Fairgrounds option faring-well: With Tim Clarke, committee leader for the Sarasota Chamber's conference center proposal, and Virginia Haley, executive director of the Sarasota Convention and Visitors Bureau, dead set against developing a conference center at the Fairgrounds, why are city and county leaders so enamored by the site?Sarasota 'Salvation' site sold: John and Jack Cox, E. Russell James, Donnie McDonough and Mario Comparetto purchased the old 52,500-square-foot Salvation Army homeless shelter, near Fruitville Road and Lemon Avenue, for $1.5 million.Walbolt re-elected chair
Coffee Talk (Sara/Mana)
Fairgrounds option faring-well
With Tim Clarke, committee leader for the Sarasota Chamber's conference center proposal, and Virginia Haley, executive director of the Sarasota Convention and Visitors Bureau, dead set against developing a conference center at the Fairgrounds, why are city and county leaders so enamored by the site?
It all comes down to money and who pays for any future conference center deficits.
As part of hotelier John Hammons' proposal for an arena, conference center and 300-room hotel on the fairgrounds site, Hammons would manage the conference center and make up any operating deficits.
Based on studies by consultants, the conference center would likely produce a minimum deficit of $650,000 annually. Over 10 years that on-going deficit would hit local coffers and/or tourist tax revenues by $6.5 million, excluding any possible interest payments required for the debt service. That debt is a variable figure.
"We are proposing this as a way to get that monkey off the city's back," says J.C. Ebach, who works in real estate site selection for the John Q. Hammons Industries.
Although details are still being negotiated, Hammons' current proposal is for the city and county to fund the construction of the exhibition arena and conference center, estimated at $26 million and $29.8 million, respectively.
Those figures also include developing 2,000 parking spaces and other redevelopment at the fairgrounds. The Sarasota County Fair Board would then donate land at the fairgrounds site to Hammons so he could build a $40 million Embassy Suites or Marriott-branded hotel.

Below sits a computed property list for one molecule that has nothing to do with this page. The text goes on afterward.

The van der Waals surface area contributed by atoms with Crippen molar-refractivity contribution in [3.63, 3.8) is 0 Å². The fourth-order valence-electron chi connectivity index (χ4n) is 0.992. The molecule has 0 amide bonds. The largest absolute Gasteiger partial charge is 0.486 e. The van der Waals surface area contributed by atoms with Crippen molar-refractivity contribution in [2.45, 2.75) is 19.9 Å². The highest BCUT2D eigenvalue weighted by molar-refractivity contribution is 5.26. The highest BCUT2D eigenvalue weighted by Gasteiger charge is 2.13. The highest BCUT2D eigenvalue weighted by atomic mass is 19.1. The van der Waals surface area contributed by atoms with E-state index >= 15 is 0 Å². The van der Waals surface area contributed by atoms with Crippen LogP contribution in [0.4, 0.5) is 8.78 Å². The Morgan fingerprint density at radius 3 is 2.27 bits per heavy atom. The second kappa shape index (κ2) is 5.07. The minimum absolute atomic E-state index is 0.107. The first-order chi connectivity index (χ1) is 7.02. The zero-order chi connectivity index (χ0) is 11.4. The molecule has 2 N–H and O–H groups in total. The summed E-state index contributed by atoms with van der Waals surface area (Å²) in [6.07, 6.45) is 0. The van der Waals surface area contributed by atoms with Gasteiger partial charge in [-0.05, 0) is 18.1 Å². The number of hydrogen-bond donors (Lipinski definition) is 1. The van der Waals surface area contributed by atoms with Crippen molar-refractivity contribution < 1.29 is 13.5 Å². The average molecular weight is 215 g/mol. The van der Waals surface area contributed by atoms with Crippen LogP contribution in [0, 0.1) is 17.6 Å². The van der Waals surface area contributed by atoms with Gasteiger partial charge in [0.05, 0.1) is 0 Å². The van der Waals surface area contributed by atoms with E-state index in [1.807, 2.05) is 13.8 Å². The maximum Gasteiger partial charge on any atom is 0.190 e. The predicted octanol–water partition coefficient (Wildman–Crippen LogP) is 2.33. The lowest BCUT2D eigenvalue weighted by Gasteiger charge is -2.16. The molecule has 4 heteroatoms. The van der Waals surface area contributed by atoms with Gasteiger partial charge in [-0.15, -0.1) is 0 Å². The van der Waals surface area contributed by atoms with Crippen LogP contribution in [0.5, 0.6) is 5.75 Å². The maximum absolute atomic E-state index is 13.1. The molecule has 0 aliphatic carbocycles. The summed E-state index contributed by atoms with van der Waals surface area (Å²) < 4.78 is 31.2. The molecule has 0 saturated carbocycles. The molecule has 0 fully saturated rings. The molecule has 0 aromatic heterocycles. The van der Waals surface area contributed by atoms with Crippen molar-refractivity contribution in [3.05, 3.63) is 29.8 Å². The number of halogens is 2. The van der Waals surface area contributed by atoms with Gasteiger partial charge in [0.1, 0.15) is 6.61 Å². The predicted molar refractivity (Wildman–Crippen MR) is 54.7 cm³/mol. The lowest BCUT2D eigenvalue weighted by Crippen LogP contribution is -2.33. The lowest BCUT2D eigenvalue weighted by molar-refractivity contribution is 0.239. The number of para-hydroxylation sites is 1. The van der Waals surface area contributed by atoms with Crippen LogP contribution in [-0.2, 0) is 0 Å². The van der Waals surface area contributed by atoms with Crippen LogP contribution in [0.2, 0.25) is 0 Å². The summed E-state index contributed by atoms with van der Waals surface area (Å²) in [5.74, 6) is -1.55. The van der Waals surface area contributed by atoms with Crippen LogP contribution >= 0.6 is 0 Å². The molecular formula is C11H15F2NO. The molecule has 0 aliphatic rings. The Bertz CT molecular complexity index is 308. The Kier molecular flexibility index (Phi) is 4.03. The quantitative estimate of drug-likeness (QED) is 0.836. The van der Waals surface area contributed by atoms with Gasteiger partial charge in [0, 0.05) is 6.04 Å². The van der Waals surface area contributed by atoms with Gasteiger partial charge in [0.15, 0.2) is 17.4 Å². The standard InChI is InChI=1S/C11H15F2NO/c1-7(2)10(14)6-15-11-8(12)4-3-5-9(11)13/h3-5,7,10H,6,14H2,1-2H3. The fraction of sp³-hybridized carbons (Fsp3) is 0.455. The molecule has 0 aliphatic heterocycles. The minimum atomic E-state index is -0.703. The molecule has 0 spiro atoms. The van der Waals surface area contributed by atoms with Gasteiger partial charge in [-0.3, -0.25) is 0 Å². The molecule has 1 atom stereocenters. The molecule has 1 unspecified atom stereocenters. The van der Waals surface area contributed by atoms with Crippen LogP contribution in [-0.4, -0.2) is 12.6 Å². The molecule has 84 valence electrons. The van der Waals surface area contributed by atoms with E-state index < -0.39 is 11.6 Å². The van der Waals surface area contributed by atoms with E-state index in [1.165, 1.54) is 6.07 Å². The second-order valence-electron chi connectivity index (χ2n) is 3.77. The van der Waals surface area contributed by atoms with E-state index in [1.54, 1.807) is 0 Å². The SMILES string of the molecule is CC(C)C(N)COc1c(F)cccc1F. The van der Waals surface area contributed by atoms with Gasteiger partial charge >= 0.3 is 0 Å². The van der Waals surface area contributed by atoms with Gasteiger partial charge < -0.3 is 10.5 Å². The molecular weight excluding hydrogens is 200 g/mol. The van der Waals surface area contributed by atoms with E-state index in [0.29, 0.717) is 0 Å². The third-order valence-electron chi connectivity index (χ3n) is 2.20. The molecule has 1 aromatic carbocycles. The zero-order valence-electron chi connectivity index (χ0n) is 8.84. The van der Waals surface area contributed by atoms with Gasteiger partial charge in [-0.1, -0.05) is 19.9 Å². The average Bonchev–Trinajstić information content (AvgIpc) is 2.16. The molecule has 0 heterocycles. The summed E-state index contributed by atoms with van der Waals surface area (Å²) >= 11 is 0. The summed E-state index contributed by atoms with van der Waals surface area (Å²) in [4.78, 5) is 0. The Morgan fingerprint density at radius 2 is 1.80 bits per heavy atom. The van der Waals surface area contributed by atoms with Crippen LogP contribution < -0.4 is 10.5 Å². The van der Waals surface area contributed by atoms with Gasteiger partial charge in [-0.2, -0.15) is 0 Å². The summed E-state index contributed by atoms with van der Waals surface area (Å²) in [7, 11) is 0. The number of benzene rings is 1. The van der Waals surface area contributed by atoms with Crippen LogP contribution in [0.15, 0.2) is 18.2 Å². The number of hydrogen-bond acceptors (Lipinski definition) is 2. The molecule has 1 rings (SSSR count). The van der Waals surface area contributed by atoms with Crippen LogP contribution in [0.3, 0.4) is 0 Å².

"We weren't opposed to the Chamber's (proposed) site," Ebach says. "But the differences between that site and this one are huge. In an ideal world with no price constraints everyone agrees that a waterfront site would be the best location. But the site they were proposing was only 4 acres, and they were limited in buildings heights. This site gives us 65 acres to play with."
Removing the debt service element, Hammons argues, would allow the conference and arena to be built by increasing the bed tax by 1.5 cents or less as opposed to a 2-cent tax in the Chamber proposal.
As for why Hammons would commit to such a loss, Ebach says the hotelier operates about 60 conference centers nationwide allowing him economies of scale in operations and marketing. In addition, it is assumed that much, if not all, of the deficit could be recouped through revenue from the host hotel.
The reception so far to the proposal appears good. Of the four city commissioners who returned Coffee Talk's calls, all reported considering the idea, but wanted to see more detail before they would approve it.
"I was very impressed with the Hammons/Ebach proposal," says Mayor Richard Martin. "It certainly promises a better long-term situation. It got my attention."
Sarasota 'Salvation' site sold
John and Jack Cox, E. Russell James, Donnie McDonough and Mario Comparetto purchased the old 52,500-square-foot Salvation Army homeless shelter, near Fruitville Road and Lemon Avenue, for $1.5 million.
The new owners were not the only party vying for the high-profile vacant building over the years. In 2003, the Salvation Army rejected a purchase attempt by Tampa-based hotel and commercial real estate developer United American Realty.
Early in 2004, John Cox, CEO of the Sarasota-based general contractor Halfacre Construction Co., his son and president of Halfacre, Jack Cox, and E. Russell and Christine James disclosed plans to develop a large mixed-use project running from the former Hibbs Farm & Garden Supply store to the Blue Line Inc. parking lot. The proposal called for a 100-room hotel, 78,000 square feet of office space, 24,000 square feet of retail space and a 419-space parking garage.
Then in June the group scaled back its plans and dropped the hotel concept and inclusion of the Hibbs site.
In recent months, rumors spread that Corvus International LLC, which bought the Hibbs property, was looking to purchase the Salvation Army's adjacent site.
"We are just going to wait and see what happens there," John Cox says.
Walbolt re-elected chair
For the seventh consecutive year, the shareholders at Tampa's Carlton Fields PA have elected Sylvia Walbolt as chair of the firm's board of directors. She heads its appellate practice and trial support group.
In the March 25-31 issue, a real estate brief should have reported that Tampa developers Les Aron, Steven Zaritsky and Mark Miller purchased about 4 acres from the William Moss Trust in two parcels for a total purchase price of $1.875 million. The $577,885 reported in the brief was only for a 1.83-acre parcel.
In addition, Robert Meade's title was incorrectly reported in the same edition. Meade is chief executive officer of Doctors Hospital of Sarasota.